This meant finally operationalising a long-growing consensus, which would see the EU’s trade, aid and visa policies more precisely aligned to national priorities on border control, the return of irregular economic migrants and eventually to specific labour market needs. (Spain had already pioneered a version of this during the 2007 Cayucos crisis.) This reorganisation had its critics, including the decision to restrict visa access from countries refusing to take back their own nationals. But the EU also offered a concrete alternative: special partnerships with beefed up, long-term, predictable funding lines – incorporating 10 per cent of the Union’s €85 billion external budget – and ever-growing access to European recruitment schemes, including skills-matching and even extra-territorial job permits, an idea prompted by the work-at-home policies of the pandemic. In addition, every individual deal contained a counter-smuggling ‘op plan’, supported by special stand-alone funds, recognising that irregular boat arrivals to the EU had exceeded 100,000 people a year for over five years, and created the deadliest sea on earth.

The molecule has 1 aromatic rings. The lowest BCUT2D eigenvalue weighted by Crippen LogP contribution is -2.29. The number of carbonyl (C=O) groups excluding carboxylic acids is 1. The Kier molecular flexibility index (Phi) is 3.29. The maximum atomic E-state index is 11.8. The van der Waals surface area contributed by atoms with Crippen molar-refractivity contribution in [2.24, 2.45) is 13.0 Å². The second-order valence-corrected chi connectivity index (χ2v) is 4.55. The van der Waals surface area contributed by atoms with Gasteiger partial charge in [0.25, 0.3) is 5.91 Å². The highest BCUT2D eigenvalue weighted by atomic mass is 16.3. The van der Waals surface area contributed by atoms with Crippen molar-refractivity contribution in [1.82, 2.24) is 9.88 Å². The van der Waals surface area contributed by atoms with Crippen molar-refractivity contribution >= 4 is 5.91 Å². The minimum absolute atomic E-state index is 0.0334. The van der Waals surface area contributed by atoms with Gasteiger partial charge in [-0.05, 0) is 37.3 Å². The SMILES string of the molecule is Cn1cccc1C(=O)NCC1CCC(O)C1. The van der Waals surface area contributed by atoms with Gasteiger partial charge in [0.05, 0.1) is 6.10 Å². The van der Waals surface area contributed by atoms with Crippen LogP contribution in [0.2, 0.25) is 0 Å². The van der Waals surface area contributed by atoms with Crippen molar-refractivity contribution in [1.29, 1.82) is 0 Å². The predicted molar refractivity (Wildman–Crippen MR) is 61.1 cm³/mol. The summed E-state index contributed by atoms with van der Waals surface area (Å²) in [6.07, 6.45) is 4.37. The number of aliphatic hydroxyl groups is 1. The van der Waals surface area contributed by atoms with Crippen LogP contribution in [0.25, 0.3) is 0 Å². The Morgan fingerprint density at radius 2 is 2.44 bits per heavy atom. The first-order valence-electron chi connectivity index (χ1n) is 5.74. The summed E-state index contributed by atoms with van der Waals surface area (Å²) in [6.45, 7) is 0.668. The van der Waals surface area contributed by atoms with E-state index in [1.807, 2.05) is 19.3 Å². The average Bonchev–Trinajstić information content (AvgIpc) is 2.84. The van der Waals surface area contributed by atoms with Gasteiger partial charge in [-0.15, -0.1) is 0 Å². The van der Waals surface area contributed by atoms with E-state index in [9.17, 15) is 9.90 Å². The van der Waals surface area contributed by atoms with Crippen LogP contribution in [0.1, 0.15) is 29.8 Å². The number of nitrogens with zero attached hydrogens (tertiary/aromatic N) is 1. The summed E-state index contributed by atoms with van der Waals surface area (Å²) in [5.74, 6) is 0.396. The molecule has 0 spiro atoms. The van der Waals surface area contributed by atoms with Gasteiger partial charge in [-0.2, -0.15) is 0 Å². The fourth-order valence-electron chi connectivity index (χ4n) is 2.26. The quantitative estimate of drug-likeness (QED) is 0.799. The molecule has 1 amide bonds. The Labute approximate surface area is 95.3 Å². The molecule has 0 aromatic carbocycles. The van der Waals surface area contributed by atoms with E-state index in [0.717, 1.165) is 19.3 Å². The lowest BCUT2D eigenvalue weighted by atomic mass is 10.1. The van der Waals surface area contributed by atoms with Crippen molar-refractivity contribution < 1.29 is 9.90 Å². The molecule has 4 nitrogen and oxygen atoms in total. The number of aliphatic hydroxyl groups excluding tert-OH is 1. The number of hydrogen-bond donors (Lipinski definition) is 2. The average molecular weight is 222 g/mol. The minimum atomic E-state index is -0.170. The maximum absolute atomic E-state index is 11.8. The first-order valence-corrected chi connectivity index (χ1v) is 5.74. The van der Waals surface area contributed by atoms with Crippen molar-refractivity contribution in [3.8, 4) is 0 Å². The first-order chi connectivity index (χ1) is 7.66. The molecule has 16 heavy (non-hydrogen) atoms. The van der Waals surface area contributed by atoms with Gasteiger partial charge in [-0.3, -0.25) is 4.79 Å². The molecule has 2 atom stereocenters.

Each country accord was unique to itself, targeting carefully the partner state’s needs. Tunisia wanted help to re-start its tourism sector and spur trade with Libya; Algeria urgently needed budget support to compensate for low oil-prices and high youth unemployment; Morocco pointed to its own concerns on its southern border, and so on. As it became clear that the pandemic’s true impact on Africa was more serious and longer lasting than first assumed, the Union offered generous funds for post-COVID reconstruction, and in late 2021 re-directed excess stocks from its own successful vaccination drive for free to its neighbourhood. Step-by-step, the partners constructed a spine of intra-regional co-operation stretching from Senegal to Turkey that began to toughen and cohere. The latter, a critical player, concluded its own enhanced migration accord with the EU in November 2021.